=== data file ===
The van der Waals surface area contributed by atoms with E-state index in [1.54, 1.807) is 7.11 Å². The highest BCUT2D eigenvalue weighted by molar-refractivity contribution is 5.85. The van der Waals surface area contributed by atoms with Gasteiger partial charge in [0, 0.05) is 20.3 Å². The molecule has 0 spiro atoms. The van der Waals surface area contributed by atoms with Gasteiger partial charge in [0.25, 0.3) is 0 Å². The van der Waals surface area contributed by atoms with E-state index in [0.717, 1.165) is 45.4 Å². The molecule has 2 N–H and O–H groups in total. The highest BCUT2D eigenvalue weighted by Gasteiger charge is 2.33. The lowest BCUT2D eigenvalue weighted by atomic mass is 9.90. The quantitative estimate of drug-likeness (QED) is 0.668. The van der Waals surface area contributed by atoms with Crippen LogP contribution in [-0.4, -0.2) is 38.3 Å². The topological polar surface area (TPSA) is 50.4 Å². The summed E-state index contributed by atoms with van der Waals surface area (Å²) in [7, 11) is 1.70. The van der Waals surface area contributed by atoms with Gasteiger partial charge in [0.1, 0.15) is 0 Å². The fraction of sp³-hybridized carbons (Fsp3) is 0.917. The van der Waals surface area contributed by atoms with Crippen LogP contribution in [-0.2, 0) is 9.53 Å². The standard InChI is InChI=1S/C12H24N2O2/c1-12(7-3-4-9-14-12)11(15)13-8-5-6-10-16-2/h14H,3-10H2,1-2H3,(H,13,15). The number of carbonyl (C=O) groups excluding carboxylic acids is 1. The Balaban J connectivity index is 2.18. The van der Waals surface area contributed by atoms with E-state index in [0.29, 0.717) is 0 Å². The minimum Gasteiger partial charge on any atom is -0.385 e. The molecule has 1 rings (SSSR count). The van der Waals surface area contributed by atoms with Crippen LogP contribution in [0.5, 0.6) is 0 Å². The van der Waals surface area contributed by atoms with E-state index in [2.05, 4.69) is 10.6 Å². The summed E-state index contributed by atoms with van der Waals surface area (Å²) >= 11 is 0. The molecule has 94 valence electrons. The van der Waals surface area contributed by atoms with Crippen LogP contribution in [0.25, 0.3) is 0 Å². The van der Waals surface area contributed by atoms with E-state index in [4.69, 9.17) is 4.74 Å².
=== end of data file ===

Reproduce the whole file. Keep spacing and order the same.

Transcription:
The van der Waals surface area contributed by atoms with E-state index in [1.54, 1.807) is 7.11 Å². The highest BCUT2D eigenvalue weighted by molar-refractivity contribution is 5.85. The van der Waals surface area contributed by atoms with Gasteiger partial charge in [0, 0.05) is 20.3 Å². The molecule has 0 spiro atoms. The van der Waals surface area contributed by atoms with Gasteiger partial charge in [0.25, 0.3) is 0 Å². The van der Waals surface area contributed by atoms with E-state index in [0.717, 1.165) is 45.4 Å². The molecule has 2 N–H and O–H groups in total. The highest BCUT2D eigenvalue weighted by Gasteiger charge is 2.33. The lowest BCUT2D eigenvalue weighted by atomic mass is 9.90. The quantitative estimate of drug-likeness (QED) is 0.668. The van der Waals surface area contributed by atoms with Crippen LogP contribution in [-0.4, -0.2) is 38.3 Å². The topological polar surface area (TPSA) is 50.4 Å². The summed E-state index contributed by atoms with van der Waals surface area (Å²) in [7, 11) is 1.70. The van der Waals surface area contributed by atoms with Gasteiger partial charge in [0.1, 0.15) is 0 Å². The fraction of sp³-hybridized carbons (Fsp3) is 0.917. The van der Waals surface area contributed by atoms with Crippen LogP contribution in [-0.2, 0) is 9.53 Å². The standard InChI is InChI=1S/C12H24N2O2/c1-12(7-3-4-9-14-12)11(15)13-8-5-6-10-16-2/h14H,3-10H2,1-2H3,(H,13,15). The number of carbonyl (C=O) groups excluding carboxylic acids is 1. The Balaban J connectivity index is 2.18. The van der Waals surface area contributed by atoms with E-state index in [0.29, 0.717) is 0 Å². The minimum Gasteiger partial charge on any atom is -0.385 e. The molecule has 1 rings (SSSR count). The van der Waals surface area contributed by atoms with Crippen LogP contribution in [0.5, 0.6) is 0 Å². The van der Waals surface area contributed by atoms with E-state index in [2.05, 4.69) is 10.6 Å². The summed E-state index contributed by atoms with van der Waals surface area (Å²) >= 11 is 0. The molecule has 94 valence electrons. The van der Waals surface area contributed by atoms with Crippen LogP contribution in [0.25, 0.3) is 0 Å². The van der Waals surface area contributed by atoms with E-state index in [4.69, 9.17) is 4.74 Å².